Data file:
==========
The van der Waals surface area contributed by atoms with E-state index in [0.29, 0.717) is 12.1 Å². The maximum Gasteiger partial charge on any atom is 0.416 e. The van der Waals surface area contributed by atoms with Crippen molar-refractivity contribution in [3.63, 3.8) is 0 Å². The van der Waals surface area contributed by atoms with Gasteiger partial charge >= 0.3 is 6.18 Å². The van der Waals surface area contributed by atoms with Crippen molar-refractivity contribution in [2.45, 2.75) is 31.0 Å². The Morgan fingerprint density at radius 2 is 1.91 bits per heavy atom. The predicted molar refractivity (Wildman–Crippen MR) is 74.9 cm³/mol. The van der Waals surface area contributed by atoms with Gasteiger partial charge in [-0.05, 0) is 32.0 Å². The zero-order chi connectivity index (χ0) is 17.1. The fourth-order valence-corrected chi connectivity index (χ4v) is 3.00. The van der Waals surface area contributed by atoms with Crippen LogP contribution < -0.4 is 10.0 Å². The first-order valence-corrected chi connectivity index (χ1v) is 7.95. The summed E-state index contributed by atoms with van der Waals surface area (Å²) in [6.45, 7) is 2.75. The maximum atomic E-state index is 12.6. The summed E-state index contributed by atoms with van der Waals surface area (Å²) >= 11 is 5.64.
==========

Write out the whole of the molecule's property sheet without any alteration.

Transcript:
The van der Waals surface area contributed by atoms with E-state index in [0.29, 0.717) is 12.1 Å². The maximum Gasteiger partial charge on any atom is 0.416 e. The van der Waals surface area contributed by atoms with Crippen molar-refractivity contribution in [3.63, 3.8) is 0 Å². The van der Waals surface area contributed by atoms with Gasteiger partial charge >= 0.3 is 6.18 Å². The van der Waals surface area contributed by atoms with Crippen molar-refractivity contribution in [2.45, 2.75) is 31.0 Å². The Morgan fingerprint density at radius 2 is 1.91 bits per heavy atom. The predicted molar refractivity (Wildman–Crippen MR) is 74.9 cm³/mol. The van der Waals surface area contributed by atoms with Gasteiger partial charge in [-0.05, 0) is 32.0 Å². The zero-order chi connectivity index (χ0) is 17.1. The fourth-order valence-corrected chi connectivity index (χ4v) is 3.00. The van der Waals surface area contributed by atoms with Crippen LogP contribution < -0.4 is 10.0 Å². The first-order valence-corrected chi connectivity index (χ1v) is 7.95. The summed E-state index contributed by atoms with van der Waals surface area (Å²) in [6.45, 7) is 2.75. The maximum atomic E-state index is 12.6. The summed E-state index contributed by atoms with van der Waals surface area (Å²) >= 11 is 5.64.